Published February 22, 2013
A winter storm packing heavy winds dumped snow and slush all across the Midwest Thursday night into Friday, creating dangerous conditions that canceled hundreds of flights and caused several road accidents.
About 270 flights in and out of Chicago's two airports were canceled Friday morning and inbound flights were held up by an average of 90 minutes due to the snow and ice, according to the airline tracking website FlightAware.com.
Kansas City International Airport canceled all flights Thursday night, and in St Louis, officials scrubbed more than 320 flights. Fox2now.com in St. Louis reports about 150 stranded travelers had to spend the night in Lambert Airport’s main terminal. But Friday both airports reopened, with more cancellations possible.
One unusual effect of the storm was a sighting of thundersnow in Wichita, Kansas —when lightning coincides with snowfall. More than 14 inches of snow covered Wichita—one of the heaviest snowfalls on record, according to the National Weather Service.
Accidents and slide-offs were reported from Kansas to Michigan. Strong wind gusts off Lake Michigan caused problems for commuters in eastern Wisconsin. Chicago's more than 280 snowplows salted and cleared the city's streets, while commuters slogged through slush to get to their offices.
Many motorists in St. Louis found themselves stuck early Friday as they tried to commute. Fox2Now.com reports that road crews cleared most highways but on-ramps and side roads were causing headaches. Dozens of cars were stranded on the side of roads or in snow banks and some minor accidents were reported.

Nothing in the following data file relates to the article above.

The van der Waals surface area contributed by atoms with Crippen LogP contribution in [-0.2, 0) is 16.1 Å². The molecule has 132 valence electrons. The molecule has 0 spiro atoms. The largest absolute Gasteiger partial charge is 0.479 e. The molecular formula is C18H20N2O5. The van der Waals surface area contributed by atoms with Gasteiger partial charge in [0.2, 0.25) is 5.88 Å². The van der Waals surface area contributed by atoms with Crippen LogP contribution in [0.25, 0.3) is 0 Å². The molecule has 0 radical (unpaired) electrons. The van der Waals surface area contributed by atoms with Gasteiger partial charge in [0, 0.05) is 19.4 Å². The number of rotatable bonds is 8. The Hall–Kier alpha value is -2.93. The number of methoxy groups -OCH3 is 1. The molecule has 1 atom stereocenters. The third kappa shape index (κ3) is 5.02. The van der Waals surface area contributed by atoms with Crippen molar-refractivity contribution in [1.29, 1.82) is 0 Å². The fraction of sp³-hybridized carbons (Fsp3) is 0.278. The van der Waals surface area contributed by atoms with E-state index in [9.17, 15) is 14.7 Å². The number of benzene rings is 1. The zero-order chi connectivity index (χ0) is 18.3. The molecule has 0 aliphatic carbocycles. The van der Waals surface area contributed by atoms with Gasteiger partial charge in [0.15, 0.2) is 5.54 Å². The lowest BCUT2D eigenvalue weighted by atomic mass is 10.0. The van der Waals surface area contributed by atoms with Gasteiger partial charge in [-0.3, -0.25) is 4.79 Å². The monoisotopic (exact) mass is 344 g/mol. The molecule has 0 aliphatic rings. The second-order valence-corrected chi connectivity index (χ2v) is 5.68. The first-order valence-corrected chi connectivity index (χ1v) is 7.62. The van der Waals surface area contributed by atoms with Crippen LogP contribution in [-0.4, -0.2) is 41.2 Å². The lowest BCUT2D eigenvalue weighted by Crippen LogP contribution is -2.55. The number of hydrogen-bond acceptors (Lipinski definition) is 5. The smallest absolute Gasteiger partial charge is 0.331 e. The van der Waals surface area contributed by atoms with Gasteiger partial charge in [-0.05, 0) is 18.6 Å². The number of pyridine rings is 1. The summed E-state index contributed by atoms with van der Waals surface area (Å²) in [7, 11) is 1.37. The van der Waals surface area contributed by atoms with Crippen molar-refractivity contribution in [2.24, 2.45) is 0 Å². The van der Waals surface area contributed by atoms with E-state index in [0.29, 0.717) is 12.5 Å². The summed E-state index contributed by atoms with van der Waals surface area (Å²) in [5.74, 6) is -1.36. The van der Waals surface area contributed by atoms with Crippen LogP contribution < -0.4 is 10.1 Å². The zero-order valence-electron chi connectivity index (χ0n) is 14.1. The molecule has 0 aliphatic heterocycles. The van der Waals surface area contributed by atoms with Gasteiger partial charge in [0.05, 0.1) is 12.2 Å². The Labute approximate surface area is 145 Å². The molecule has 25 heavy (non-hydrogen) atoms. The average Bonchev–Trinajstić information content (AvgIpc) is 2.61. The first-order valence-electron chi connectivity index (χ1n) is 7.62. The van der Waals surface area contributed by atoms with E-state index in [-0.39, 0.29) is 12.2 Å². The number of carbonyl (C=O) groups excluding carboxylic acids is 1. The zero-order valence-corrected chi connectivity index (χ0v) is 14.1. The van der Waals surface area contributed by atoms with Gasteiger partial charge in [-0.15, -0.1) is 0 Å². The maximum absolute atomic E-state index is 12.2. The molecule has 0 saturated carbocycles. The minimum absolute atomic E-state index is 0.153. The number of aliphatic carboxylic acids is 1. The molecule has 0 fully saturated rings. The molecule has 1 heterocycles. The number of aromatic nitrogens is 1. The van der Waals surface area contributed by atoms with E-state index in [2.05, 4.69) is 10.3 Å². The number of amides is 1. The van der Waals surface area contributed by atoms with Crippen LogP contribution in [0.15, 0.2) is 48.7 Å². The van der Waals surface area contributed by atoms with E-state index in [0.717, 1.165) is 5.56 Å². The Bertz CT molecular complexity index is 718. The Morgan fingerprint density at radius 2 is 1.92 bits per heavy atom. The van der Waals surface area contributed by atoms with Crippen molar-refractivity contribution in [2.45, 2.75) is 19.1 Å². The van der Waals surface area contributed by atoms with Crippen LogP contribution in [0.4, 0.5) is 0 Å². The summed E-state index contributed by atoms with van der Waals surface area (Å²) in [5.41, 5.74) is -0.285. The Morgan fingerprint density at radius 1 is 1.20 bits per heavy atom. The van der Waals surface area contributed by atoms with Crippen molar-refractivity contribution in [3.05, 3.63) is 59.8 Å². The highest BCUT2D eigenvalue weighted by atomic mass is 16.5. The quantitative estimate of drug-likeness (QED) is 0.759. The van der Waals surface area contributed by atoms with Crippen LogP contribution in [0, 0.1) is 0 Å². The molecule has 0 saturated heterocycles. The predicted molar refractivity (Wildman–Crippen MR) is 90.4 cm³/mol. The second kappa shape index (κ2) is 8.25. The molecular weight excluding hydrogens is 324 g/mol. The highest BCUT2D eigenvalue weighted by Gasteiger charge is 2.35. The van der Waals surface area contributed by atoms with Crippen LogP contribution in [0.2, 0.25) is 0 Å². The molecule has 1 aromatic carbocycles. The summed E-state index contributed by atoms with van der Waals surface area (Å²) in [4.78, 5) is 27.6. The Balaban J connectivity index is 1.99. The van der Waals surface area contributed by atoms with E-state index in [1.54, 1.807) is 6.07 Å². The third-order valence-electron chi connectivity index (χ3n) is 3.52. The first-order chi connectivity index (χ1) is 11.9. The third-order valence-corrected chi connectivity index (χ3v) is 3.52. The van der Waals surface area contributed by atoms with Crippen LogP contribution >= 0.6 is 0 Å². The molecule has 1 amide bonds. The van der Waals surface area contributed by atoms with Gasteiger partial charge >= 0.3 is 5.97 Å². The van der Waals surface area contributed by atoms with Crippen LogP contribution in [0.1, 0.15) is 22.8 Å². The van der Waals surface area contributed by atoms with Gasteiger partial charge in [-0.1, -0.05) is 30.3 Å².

Missouri's largest snow total was 10 inches, shared by the Kansas City metropolitan area, while more than 13 inches blanketed Northern Oklahoma. Kansas got 17 inches in some areas and farther east in Topeka, 3 inches of snow fell in just 30 minutes.
Areas in the Texas Panandle also had up to 8 inches of snow, and in south central Nebraska, Grand Island reported 10 inches. Arkansas saw a mix of precipitation -- a combination of sleet, hail, and freezing rain in some areas-- and 6 inches of snow in others.
But in some locations, the storm didn't live up to the hype. At the Pilot Flying J station near Interstate 29 in southwest Iowa, shift manager Kelly Malone said Friday his company had taken precautions by reserving seven rooms for employees at the nearby Super 8 Motel.
"We were prepared for the worst, but it didn't happen that bad. To me it was just an average storm, but I'm a person who drives through anything," he said. Iowa's snow totals topped out at 9.7 inches near Sioux City.
While a snow storm in February is not big news in Chicago, it's expected to be the most snow the city has seen so far.
"Our snowblower hasn't even gotten out this winter," Annette Cantu of suburban Chicago's Plainfield said Thursday night. "It's Chicago what are you going to do? 50 one day, and then 20 and snow the next, it's ok," she told MyFoxChicago.com.
State legislatures shut down in Kansas, Missouri, Arkansas, Nebraska and Iowa. Most schools were closed in Kansas and Missouri, and many in neighboring states. University of Missouri canceled classes for two days, one of the few times that's happened in its 174-year history.
While officials in several states advised residents it was safest to stay home, that posed a challenge for some. Jennifer McCoy of Wichita, Kansas loaded her nine children -- ages 6 months to 16 years -- in a van for lunch at Applebee's. "I was going crazy, they were so whiny," McCoy said.
But the storm brought some relief to a region that has suffered through its worst drought in decades. Vance Ehmke, a wheat farmer in Kansas, said the snow was "what we have been praying for."
Climatologists say 12 inches of snow is equivalent to about 1 inch of rain, depending on the density of the snow. Near Edwardsville in Illinois, farmer Mike Campbell called the precipitation a blessing after a bone-dry growing season in 2012. He hopes it is a good omen for the spring, noting that last year, "the corn was just a disaster."
The Associated Press contributed to this report.